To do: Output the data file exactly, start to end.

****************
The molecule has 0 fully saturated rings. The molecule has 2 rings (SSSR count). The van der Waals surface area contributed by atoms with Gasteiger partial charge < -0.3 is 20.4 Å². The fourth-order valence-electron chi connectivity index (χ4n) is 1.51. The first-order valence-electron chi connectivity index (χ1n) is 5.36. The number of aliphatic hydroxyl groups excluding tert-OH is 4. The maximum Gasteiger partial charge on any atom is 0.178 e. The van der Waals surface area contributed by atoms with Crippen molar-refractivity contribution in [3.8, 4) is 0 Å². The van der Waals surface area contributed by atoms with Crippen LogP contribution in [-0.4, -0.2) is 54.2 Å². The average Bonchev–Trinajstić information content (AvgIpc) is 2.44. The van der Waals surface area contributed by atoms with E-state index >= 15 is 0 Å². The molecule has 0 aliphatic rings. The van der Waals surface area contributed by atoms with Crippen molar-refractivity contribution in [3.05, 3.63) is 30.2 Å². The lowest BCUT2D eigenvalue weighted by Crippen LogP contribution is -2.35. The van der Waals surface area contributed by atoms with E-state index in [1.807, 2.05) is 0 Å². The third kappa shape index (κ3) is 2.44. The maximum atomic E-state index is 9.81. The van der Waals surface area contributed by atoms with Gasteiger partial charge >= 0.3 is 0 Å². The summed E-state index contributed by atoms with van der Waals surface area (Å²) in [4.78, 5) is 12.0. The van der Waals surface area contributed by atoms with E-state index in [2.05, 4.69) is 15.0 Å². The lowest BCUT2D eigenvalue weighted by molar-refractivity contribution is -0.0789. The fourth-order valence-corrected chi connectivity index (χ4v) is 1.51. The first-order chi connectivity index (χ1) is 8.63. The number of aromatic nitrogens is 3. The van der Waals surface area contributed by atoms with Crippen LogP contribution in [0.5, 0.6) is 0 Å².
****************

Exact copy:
The molecule has 0 fully saturated rings. The molecule has 2 rings (SSSR count). The van der Waals surface area contributed by atoms with Gasteiger partial charge < -0.3 is 20.4 Å². The fourth-order valence-electron chi connectivity index (χ4n) is 1.51. The first-order valence-electron chi connectivity index (χ1n) is 5.36. The number of aliphatic hydroxyl groups excluding tert-OH is 4. The maximum Gasteiger partial charge on any atom is 0.178 e. The van der Waals surface area contributed by atoms with Crippen molar-refractivity contribution in [3.8, 4) is 0 Å². The van der Waals surface area contributed by atoms with Crippen LogP contribution in [-0.4, -0.2) is 54.2 Å². The average Bonchev–Trinajstić information content (AvgIpc) is 2.44. The van der Waals surface area contributed by atoms with E-state index >= 15 is 0 Å². The molecule has 0 aliphatic rings. The van der Waals surface area contributed by atoms with Crippen molar-refractivity contribution in [3.05, 3.63) is 30.2 Å². The lowest BCUT2D eigenvalue weighted by Crippen LogP contribution is -2.35. The van der Waals surface area contributed by atoms with E-state index in [1.807, 2.05) is 0 Å². The third kappa shape index (κ3) is 2.44. The maximum atomic E-state index is 9.81. The van der Waals surface area contributed by atoms with Gasteiger partial charge >= 0.3 is 0 Å². The summed E-state index contributed by atoms with van der Waals surface area (Å²) in [4.78, 5) is 12.0. The van der Waals surface area contributed by atoms with E-state index in [2.05, 4.69) is 15.0 Å². The lowest BCUT2D eigenvalue weighted by molar-refractivity contribution is -0.0789. The fourth-order valence-corrected chi connectivity index (χ4v) is 1.51. The first-order chi connectivity index (χ1) is 8.63. The number of aromatic nitrogens is 3. The van der Waals surface area contributed by atoms with Crippen LogP contribution in [0.5, 0.6) is 0 Å².